This post is for Michael, you know who you are! Well, we’ve moved to the country, and this year we’re sure going to eat a lot of peaches! We spent a very pleasant day yesterday with our friend, Ivan, preserving his year’s peach harvest, making 42 large jars of peaches in a thin syrup, ready for winter.
It started off innocuously enough, as most things do here in Bulgaria. “Do you like peach compote?” Ivan asked, one night at the bar. “Sure”, we replied. “Great”, he said, “come round to my house tomorrow morning and bring some jars”.
So, we turned up at 11am with our four jars, wondering what we were going to be up to this day. Ivan then proceeded to show us his peach trees. Loads of them, all bursting with fruit, ready to drop. He’d already done all he needed for the year, and was offering to help us make a Bulgarian preserve with the rest of his crop. We showed him our four jars and he laughed, asked if we had about forty more jars, and then said we’d have to do it at our house as that’s where the jars are. But first, we drink. So out came the rakia, and we spent the next couple of hours getting slowly drunk and eating tomatoes from his garden, sitting in the dappled shade of his grape vines.
Ivan’s garden is fantastic, laid out with typical Bulgarian efficiency, making use of shade from his many fruit trees to grow tomatoes, cucumbers, peppers and chillies. He showed us his irrigation system, and explained how he doesn’t plant anything near to the plum trees as there is a parasitic bug that will infest any tomatoes, grapes or soft fruits planted near it.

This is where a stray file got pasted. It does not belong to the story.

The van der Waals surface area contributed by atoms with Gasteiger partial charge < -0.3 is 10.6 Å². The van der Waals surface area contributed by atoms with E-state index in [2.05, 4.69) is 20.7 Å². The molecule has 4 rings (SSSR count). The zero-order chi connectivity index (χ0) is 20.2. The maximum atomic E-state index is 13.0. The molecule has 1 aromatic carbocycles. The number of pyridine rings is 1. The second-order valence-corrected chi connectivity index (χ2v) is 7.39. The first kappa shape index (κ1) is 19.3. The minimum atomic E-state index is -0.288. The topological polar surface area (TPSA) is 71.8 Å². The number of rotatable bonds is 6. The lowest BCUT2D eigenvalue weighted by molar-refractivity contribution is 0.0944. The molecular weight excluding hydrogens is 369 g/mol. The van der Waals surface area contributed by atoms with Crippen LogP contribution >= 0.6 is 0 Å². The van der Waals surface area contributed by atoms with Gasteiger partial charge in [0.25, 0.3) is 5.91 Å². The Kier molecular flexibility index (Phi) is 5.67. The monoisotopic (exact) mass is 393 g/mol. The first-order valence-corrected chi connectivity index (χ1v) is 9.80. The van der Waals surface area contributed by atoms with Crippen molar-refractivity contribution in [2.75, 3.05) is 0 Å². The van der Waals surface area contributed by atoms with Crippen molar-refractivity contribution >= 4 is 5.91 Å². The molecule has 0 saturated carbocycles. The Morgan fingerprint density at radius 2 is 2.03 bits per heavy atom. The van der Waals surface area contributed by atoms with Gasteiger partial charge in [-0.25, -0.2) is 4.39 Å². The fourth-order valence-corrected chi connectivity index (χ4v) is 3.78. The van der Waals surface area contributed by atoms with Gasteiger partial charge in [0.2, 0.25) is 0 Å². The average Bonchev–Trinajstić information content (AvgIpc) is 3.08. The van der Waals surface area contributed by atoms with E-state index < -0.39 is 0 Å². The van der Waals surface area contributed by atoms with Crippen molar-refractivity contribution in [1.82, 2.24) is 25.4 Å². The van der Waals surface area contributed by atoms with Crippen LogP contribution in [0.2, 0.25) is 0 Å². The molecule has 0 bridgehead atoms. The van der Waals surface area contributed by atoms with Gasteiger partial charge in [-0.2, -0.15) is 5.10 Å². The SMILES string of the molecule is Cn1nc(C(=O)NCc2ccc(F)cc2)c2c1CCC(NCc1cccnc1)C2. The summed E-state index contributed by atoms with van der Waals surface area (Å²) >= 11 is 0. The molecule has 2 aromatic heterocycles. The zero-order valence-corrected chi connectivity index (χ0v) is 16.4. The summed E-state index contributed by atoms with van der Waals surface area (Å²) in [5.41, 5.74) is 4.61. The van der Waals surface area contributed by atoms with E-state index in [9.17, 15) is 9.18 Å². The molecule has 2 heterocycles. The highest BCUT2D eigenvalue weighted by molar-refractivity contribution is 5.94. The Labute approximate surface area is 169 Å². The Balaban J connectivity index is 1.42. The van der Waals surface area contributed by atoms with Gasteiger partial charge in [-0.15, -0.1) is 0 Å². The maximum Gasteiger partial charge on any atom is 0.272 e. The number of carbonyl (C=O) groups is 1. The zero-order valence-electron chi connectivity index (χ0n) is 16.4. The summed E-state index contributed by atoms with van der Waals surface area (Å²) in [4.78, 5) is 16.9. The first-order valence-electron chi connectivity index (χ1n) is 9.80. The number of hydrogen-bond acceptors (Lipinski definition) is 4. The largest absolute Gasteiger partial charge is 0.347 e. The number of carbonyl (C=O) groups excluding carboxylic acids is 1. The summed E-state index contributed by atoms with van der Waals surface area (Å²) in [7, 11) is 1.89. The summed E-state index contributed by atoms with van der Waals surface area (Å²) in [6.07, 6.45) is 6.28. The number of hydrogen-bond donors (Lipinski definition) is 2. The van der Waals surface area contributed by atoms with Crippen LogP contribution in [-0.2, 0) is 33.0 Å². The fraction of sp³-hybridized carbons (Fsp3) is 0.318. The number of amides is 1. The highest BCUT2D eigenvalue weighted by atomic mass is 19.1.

Once he seemed happy with the amount of rakia we had drunk, we set to collecting the peaches, then gathered up sharp knives and spare lids for the jars, then retreated to our house to process them. This was done quickly, chopping the washed peaches into the jars, adding four tablespoons of sugar to each jar and then topping up with water. We stuck some lids on, sealed them and put them all into a huge pan of water, underneath which we built a big fire to boil, sterilise and seal the jars. Ivan showed us how to run a knife or spoon around the lids of any jars that failed to seal properly the first time around, and to put a towel at the bottom of the pan to stop the jars touching hot spots in the pan.
With the fire lit, we settled down for a few beers and some salad from our own garden, while we stoked the fire. Once a boil had been achieved, we had to leave the jars to boil for twenty minutes, and then fished them all out to cool, turning them upside-down to create a good vacuum seal. And there we had it, forty two jars of canned peaches ready for winter puddings and cakes.
I asked Ivan if he always preserved peaches in this way, and he said yes, explaining that he always does all his peaches in one go, and can’t afford for an experiment to not work, in case he looses the lot. So every year, he always makes the same things from what he grows.
After dropping Ivan off back at his house with his lids and knives, Julie and I cleared away the remains of our meal. It had been a lovely afternoon, and we’d learned loads, improved our Bulgarian language skills, and got a lot of food set aside for winter. We finished of with a nice warm bath each in the left-over hot water from boiling the jars.